This piece was originally titled ‘I Think Therefore I Am a Great Actor II,’ but my need for cuteness has waned, and in its place is an overwhelming desire to be understood. The need is so great that it’s also contributed to this post being tardy, and I began drafting it a couple of months ago! Actually, the post has been brewing from the day I started this blog. No, before that.

I knew fairly early on what overwhelmed me about RA’s portrayals, but the language to explain it has eluded me; otherwise, I would have explained already. My stumbling block is not in finding some words so much as it is in wishing to use words that have no inflammatory nature. If my ability to handle words were better, then I could deal with the dangerous ones while curtailing the seemingly endless qualifiers.

In case it wasn’t obvious in the last post, the drug I keep taking is the reality created by Richard Armitage’s characters. I would say truth, but people trip on the word truth. Maybe because it’s often assumed to be the sum of all truth instead of just a truth. That does seem to be the inference from a significant number of people when the word appears. And perhaps it is such an important aspect of our lives, it rightly deserves that reaction. To be clear, I do have a definite view of the source of the truth, but it has such a richness and depth, I could never sum it up. It’s not that simple.

And people aren’t simple. It doesn’t matter who. Everyone has myriad emotions for myriad reasons with myriad manifestations of them. For another person to portray this authentically, and I don’t necessarily mean realistically but rather a portrayal that gets to the heart of a person, certainly can’t be simple. It requires what Stanislavski called “the magic if” which is an actor accessing his imagination to give a character thoughts and feelings, and in turn mannerisms and personal habits in order to convey the inner man. When I first heard Richard Armitage wrote back stories for his characters, I wondered if he was a devotee’ of Stanislavski’s method, but it wasn’t until I read the Vulpes Libris interview in July 2009, that I was sure. Oh, what a wonderful piece. For all of the supposed intellectual resources of the major media outlets, an interview on a fairly unknown blog remains my favorite, because he shared in more detail, before or since, how his mind works with respect to his craft. Thank you again, Lovely Book Foxes! I think many of us would love to read those diaries. Maybe one day.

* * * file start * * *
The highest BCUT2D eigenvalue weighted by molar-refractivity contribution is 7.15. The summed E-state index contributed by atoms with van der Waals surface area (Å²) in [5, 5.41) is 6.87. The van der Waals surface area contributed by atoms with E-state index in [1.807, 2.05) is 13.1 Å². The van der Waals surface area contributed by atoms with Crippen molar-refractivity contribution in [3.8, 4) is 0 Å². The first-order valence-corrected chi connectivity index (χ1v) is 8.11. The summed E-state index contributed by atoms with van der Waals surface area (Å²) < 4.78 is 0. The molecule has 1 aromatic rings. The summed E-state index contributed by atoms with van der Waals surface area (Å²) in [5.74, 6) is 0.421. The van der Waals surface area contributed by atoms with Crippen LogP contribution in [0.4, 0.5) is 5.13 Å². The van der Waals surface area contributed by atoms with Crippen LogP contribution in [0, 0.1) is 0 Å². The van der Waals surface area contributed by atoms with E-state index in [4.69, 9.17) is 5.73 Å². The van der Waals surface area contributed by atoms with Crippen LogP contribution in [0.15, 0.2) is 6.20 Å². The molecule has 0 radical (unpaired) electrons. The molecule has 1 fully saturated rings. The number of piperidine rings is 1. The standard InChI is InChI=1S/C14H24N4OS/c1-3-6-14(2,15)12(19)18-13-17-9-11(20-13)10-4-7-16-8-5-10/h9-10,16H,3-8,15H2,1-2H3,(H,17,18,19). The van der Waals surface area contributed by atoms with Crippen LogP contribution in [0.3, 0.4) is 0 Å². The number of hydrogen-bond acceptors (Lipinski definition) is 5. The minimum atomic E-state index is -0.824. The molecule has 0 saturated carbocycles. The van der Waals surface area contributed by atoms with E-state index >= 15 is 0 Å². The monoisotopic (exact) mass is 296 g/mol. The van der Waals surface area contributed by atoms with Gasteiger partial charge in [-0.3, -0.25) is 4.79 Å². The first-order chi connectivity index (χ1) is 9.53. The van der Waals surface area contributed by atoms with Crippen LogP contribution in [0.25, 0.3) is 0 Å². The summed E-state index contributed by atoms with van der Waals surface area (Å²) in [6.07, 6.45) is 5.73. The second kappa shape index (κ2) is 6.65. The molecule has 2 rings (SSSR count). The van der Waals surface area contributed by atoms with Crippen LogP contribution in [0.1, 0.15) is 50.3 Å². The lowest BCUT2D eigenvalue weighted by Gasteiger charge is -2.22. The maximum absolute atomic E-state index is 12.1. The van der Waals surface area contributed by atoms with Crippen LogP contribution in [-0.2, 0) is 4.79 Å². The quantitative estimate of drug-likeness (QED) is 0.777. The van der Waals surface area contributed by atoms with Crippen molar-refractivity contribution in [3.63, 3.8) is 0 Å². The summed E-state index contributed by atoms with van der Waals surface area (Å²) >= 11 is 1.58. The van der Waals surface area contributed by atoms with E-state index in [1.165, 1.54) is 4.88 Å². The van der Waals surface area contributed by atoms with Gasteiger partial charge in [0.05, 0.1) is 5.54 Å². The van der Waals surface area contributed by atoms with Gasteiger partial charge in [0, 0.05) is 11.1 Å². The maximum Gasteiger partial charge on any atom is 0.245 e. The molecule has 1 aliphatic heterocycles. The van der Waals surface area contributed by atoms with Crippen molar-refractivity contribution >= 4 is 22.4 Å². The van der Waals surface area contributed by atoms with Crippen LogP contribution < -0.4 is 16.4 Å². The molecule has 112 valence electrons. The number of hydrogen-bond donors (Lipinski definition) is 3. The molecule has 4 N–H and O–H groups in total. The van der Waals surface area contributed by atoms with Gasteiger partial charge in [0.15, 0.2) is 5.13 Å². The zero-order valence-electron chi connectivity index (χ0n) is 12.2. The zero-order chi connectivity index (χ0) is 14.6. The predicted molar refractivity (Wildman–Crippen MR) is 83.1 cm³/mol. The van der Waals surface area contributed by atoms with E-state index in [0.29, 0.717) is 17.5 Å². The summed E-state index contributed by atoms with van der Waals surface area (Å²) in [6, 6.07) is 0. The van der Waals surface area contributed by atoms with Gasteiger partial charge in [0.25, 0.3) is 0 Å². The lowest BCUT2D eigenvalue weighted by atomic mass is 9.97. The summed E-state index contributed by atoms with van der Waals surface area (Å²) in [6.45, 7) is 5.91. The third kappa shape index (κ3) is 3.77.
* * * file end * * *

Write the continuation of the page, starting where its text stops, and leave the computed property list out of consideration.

From that interview, something else began to be clear. This tapping into the imagination and using it to make a real point of connection is Richard Armitage’s obsession, and thankfully for us, his genius. When I was reading Craig, he made an illustration of a young man wanting to become an actor and how it wasn’t really about wanting to be an actor but something else:

Perhaps you quarrelled with your parents when you were eighteen, because you wished to go on the stage, and they would not let you. They perhaps asked why you wanted to go on the stage, and you could give no reasonable answer because you wanted to do that which no reasonable answer could explain; in other words, you wanted to fly. And had you said to your parents, “I want to fly,” I think that you would have probably got further than had you alarmed them with the terrible words, “I want to go on the stage.

Millions of such men have had the same desire, this desire for movement, this desire to fly, this desire to be merged in some other creature’s being, and not knowing that it was the desire to live in the imagination, some have answered their parents, “I want to be an actor; I want to go on the stage. — Edward Gordon Craig, from On the Art of the Theatre

I saw Richard Armitage in that. Oh, not the quarrel although there could have been a quarrel, but in the desire to merge with another creature’s being. And it occurred to me that for all its appearances, this is not flying:

The heart of these characters was never revealed in any way that was terribly meaningful to me. The entire time I was watching I felt like an outsider who didn’t understand the intense relationship between these two people but was aware on some level of the writers whispering into my ear, “This is the scene where you should care.” But oh, what do you think this part would have been in the hands of Richard? And I’ll bet Kate Winslet’s performance would have been world’s better as well. I could get faint if I think about all the possibilities, and especially as I’ve been learning what flying really looks like:

It’s made me want to fly too. It’s made me want to tell stories and express some things I never have or felt I could. A few months before I knew RA existed, I did start a journal, which was something to relieve tension and rant where it could do no harm to anyone — except perhaps me. It was never for me to be a writer. But as I watched his performances, I got so stirred up and eventually knew I wanted to do in written form what he is doing. Mostly, I want to create another world in which to reveal a reality. Isn’t that what Tolkien is all about? More on that later. :D

The next post is about Richard Armitage stretching himself professionally.